News of a wonderful find at the University of Reading Special Collections. While cataloguing a collection of fragments, Special Collections librarian Erika Delbecque spotted something exciting ... a leaf from the Sarum Ordinal printed by William Caxton in 1476 or 1477 - the only copy of this part of the book known to survive! The … Continue reading “I suspected it was special as soon as I saw it …”: Reading’s Caxton leaf
Sound recordings offer us extraordinary insights into the past. To take just one example from my own experience. I had read the text many times, but I never fully understood the popularity or impact of J.B. Priestley's Second World War radio broadcasts until I heard him speak. His homely, warm Yorkshire tones contrasted with the … Continue reading Save our Sounds!
Mystified by medieval books? I'm very impressed by a new series of online tutorials offering a fun and free introduction to these wonderful objects: how they were made and how they were used. Books and the dissemination of knowledge in medieval Europe was created by medieval book expert Erik Kwakkel. Any excuse to share an … Continue reading Meeting Medieval Manuscripts
From a Book of Hours to a Book of Bits. This blog post by medievalist Elaine Treharne chronicles the shocking destruction of a Book of Hours. Sold at auction in 2010, this unique volume has since been split up and sold in pieces, a practice known as book-breaking or biblioclasm. A practice that goes on … Continue reading The Broken Book
This post from the Special Collections librarian at the Jerwood Library, Trinity Laban, is inspiring. It tells a story of hidden, neglected special collections which were a burden and a concern for library staff. The writer shows how making the collections visible and making the case for their support changed everything. It's particularly interesting that … Continue reading Making the Case is Key for Music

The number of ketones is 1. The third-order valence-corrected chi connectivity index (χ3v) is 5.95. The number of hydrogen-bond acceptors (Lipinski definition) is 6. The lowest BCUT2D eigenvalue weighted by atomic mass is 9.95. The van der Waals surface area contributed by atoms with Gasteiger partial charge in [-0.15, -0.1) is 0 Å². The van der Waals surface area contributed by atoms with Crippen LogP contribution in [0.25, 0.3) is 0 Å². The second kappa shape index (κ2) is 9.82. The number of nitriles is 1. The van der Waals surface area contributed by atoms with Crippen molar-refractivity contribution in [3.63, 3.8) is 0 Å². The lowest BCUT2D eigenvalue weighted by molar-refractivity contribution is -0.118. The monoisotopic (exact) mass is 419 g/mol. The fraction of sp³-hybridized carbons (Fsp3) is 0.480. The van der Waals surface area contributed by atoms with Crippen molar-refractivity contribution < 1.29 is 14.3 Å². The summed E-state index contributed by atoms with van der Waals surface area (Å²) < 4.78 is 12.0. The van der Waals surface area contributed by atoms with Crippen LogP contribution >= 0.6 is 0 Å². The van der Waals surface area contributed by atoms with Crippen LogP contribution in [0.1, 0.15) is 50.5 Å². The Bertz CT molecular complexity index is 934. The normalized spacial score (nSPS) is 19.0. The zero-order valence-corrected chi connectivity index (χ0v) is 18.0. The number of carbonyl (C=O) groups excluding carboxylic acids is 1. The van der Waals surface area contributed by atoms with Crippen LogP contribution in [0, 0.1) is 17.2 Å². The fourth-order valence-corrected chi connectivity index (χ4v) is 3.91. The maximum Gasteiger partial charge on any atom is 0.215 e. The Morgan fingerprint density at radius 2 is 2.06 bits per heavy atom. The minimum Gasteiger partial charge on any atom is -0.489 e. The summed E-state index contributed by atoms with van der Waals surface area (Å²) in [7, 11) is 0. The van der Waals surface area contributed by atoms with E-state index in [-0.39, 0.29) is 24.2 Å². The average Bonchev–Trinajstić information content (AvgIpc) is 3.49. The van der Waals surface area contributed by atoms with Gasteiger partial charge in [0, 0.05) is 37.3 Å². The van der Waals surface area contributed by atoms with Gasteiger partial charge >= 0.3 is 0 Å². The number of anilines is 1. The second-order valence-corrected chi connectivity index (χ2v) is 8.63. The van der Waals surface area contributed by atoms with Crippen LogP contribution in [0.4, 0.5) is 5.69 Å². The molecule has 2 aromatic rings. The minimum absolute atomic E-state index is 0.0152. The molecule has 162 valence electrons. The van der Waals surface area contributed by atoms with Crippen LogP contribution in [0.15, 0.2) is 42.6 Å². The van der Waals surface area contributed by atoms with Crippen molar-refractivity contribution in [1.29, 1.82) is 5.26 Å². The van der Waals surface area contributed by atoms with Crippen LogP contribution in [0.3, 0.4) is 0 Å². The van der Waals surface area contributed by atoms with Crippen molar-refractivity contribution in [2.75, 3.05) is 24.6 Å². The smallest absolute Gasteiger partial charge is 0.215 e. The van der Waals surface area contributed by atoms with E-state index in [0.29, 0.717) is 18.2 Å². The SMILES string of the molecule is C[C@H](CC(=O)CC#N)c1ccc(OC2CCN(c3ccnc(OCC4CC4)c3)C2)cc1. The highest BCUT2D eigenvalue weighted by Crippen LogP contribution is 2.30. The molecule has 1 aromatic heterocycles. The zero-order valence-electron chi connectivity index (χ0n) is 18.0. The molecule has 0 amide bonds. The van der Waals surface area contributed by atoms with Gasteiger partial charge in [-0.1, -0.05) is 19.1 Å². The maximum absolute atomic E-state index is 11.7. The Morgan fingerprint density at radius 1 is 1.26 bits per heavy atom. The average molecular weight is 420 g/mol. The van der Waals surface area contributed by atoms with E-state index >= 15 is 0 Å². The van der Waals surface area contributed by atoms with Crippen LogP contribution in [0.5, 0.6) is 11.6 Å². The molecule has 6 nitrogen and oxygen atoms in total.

Are you struggling with increasing numbers of users, demand for digital, crumbling collections, unsuitable storage space, intellectual property conundrums, born-digital collections, lack of skills, pressure of public sector cuts and recession ...? You are not alone! Two essential new reports reveal the challenges faced by UK special collections and archives and give us the evidence … Continue reading Too Many Collections, So Little Time?
"My vision then of a future manuscript catalogue would be of something that links together a wide range of resources ... anchored by the record of the physical manuscript itself ..." This vision is outlined by Andrew Prescott, Professor of Digital Humanities at Kings College London, in The Function, Structure and Future of Catalogues, now … Continue reading Manuscripts Online! And in the Public Domain …
Delighted to see the British Armorial Bindings database online, thanks to the Bibliographical Society of London and the University of Toronto. Building on the work of the late John Morris, continued by Philip Oldfield, the database aims to offer a "comprehensive catalogue of all the coats of arms, crests, and other heraldic devices that have … Continue reading British Armorial Bindings: Heraldry Online
Special Collections at the University of St Andrews have been running a weekly series: 52 Weeks of Fantastic Bindings, highlighting the gorgeous bindings of their rare books and manuscripts. I mentioned this great series before, but, now that the 52 Weeks are over, I think it's time to mention it again! The series is worth … Continue reading 52 Fantastic Bindings – what next?
The latest issue of Rare Books Newsletter (91, January 2012) is entirely devoted to reviews of recent books of interest to Special Collections. Find out what librarians, academics and other experts made of publications about manuscripts, early printed books, the historic book trade, bookbindings, a private press and a national library: Alston, R.C.. Inventory of … Continue reading Books about Books Reviewed